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A spatially resolved temperature measurement system for a honeybee colony brood box
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1  Nottingham Trent University
Academic Editor: Bruno Ando


Honeybee colonies are dependent on suitable temperature conditions for healthy colony development. Here we design, build, test, and demonstrate the use of a spatially resolved temperature measurement system for a honeybee colony brood box. We adapted a British National hive by building ten customised brood frames, each equipped with forty-eight temperature sensors, equating to four-hundred and eighty sensors across the hive. Thermistors were chosen for the temperature sensor in particular because they give a suitable measurement range. Each frame was connected to three sixteen-channel analogue multiplexers, the resulting analogue voltage was further digitized with a Teensy 3.5 microcontroller with data automatically saved using a Raspberry Pi. Two different spatially resolved temperature measurement hive systems were built. The first used four layers of foundation wax to embed the sensor array, and after populating it with a colony, the honeybees removed the wax exposing the sensors before building new honeycomb. A second system was produced which used a single sheet of foundation wax onto which the sensors were laid, and a swarm was introduced to it. The colony accepted the system and was found to build normal comb on the frames. Highly valuable spatially resolved temperature data was collected over this period. Consequently, we demonstrate two spatially resolved temperature measurement systems for a honeybee colony corresponding data and pros and cons will be discussed.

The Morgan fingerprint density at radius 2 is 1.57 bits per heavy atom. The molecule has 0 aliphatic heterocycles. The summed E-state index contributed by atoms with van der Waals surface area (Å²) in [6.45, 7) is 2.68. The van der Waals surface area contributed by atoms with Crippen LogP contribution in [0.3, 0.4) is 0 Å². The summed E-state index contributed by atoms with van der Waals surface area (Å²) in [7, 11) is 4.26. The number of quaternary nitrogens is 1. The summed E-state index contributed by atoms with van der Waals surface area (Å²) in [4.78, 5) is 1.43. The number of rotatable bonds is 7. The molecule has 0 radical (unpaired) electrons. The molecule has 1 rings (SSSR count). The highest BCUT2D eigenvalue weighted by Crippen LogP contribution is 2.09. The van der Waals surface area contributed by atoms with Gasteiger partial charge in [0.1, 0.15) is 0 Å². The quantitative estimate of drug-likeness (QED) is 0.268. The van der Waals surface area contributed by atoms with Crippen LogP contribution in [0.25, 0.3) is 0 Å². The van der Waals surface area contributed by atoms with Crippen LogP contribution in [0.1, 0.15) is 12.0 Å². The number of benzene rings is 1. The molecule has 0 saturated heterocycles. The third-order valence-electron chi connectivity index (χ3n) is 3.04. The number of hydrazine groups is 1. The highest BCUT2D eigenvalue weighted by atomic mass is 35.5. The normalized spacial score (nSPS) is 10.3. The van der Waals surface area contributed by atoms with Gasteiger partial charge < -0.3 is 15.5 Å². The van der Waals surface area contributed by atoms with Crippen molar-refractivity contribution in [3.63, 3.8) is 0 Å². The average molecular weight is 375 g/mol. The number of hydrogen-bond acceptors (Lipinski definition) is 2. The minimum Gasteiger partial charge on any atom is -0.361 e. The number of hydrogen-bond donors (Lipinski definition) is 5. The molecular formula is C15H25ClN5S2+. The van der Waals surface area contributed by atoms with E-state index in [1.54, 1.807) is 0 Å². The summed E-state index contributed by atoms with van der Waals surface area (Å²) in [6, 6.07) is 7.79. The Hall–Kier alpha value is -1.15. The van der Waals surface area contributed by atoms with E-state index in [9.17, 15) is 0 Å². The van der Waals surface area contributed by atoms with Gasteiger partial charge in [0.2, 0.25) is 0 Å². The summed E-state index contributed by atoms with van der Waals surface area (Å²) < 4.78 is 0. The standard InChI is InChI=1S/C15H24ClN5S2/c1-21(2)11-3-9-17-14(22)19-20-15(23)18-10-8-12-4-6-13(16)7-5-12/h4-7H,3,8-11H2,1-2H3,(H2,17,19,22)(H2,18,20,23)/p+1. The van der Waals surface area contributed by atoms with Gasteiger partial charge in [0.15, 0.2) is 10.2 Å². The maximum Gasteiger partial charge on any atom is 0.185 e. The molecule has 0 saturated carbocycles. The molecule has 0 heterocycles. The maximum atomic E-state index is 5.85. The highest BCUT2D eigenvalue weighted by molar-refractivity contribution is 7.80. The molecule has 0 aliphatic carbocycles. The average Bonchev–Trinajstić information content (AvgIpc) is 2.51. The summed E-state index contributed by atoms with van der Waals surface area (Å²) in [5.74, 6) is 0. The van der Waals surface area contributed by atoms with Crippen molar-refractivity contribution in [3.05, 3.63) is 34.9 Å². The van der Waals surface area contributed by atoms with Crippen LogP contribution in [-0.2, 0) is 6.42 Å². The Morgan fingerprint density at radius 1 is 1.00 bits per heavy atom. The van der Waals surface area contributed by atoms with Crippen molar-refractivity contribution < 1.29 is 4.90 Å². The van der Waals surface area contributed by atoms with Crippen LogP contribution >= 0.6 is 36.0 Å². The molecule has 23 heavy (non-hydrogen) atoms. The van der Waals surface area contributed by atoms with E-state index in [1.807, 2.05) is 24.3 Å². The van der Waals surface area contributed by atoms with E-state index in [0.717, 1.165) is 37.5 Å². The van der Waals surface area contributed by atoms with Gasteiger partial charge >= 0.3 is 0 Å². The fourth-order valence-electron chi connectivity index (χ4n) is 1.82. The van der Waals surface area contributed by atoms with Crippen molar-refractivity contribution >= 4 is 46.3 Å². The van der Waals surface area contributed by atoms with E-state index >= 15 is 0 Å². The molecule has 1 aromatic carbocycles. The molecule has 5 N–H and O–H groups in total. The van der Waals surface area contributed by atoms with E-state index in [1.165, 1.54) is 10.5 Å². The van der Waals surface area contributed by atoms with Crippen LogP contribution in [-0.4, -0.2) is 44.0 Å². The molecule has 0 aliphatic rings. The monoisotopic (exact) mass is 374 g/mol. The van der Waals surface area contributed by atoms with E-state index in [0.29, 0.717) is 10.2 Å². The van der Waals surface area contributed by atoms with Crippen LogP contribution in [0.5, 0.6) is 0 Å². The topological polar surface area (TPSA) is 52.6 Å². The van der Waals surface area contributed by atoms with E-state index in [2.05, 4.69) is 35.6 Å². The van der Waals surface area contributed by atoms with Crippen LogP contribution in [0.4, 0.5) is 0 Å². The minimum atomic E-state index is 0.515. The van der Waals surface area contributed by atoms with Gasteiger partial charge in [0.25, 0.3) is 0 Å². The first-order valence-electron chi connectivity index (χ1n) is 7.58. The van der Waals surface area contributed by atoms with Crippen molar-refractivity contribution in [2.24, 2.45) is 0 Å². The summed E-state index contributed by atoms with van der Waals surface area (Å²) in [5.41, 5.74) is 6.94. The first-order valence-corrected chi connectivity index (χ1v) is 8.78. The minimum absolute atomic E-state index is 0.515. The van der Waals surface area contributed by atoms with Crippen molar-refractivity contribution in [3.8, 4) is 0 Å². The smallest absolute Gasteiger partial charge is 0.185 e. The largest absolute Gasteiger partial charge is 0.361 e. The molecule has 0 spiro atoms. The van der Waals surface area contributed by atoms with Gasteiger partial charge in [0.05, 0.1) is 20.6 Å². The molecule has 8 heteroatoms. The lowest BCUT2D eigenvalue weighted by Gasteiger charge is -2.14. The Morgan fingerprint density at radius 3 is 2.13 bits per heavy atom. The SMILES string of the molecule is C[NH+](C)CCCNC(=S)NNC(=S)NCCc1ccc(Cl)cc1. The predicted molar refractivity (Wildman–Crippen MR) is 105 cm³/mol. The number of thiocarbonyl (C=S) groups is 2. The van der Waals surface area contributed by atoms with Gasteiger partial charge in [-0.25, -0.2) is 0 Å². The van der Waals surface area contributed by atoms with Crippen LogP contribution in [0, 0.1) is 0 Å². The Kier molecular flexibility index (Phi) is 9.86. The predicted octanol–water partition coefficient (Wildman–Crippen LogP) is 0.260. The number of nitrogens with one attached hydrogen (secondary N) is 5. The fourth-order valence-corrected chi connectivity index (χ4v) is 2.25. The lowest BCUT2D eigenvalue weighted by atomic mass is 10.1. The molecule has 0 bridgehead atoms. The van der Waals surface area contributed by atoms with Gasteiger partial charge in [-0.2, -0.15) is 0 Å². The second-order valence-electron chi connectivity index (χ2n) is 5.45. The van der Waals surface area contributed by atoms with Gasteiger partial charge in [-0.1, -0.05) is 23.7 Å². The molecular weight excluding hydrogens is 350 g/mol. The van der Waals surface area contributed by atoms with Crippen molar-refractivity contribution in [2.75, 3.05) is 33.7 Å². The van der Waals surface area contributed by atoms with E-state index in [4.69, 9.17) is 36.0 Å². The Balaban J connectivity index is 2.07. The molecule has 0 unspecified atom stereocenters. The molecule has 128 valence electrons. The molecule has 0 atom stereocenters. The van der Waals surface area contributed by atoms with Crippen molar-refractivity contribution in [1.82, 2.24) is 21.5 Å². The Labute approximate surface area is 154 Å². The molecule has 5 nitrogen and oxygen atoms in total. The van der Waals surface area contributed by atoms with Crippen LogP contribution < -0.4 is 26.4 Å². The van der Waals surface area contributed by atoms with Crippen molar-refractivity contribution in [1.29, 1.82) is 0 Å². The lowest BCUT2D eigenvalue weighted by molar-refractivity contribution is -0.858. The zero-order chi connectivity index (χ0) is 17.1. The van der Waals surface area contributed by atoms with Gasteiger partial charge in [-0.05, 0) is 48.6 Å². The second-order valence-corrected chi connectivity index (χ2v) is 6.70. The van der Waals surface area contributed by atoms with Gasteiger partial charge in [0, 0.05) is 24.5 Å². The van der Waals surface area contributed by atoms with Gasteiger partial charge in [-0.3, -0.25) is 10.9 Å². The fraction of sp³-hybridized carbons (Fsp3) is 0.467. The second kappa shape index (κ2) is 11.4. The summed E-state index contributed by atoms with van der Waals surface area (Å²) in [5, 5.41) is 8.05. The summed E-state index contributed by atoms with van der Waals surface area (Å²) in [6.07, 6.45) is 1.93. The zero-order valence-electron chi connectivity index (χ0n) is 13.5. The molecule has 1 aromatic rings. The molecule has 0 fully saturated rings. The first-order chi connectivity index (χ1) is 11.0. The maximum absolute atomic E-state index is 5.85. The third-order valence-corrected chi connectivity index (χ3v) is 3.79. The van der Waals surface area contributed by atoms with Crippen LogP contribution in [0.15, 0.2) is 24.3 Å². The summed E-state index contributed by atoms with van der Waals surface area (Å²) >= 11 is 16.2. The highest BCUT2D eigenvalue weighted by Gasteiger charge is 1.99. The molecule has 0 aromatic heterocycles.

Keywords: honeybee health; temperature; spatially resolved temperature measurement, SRTM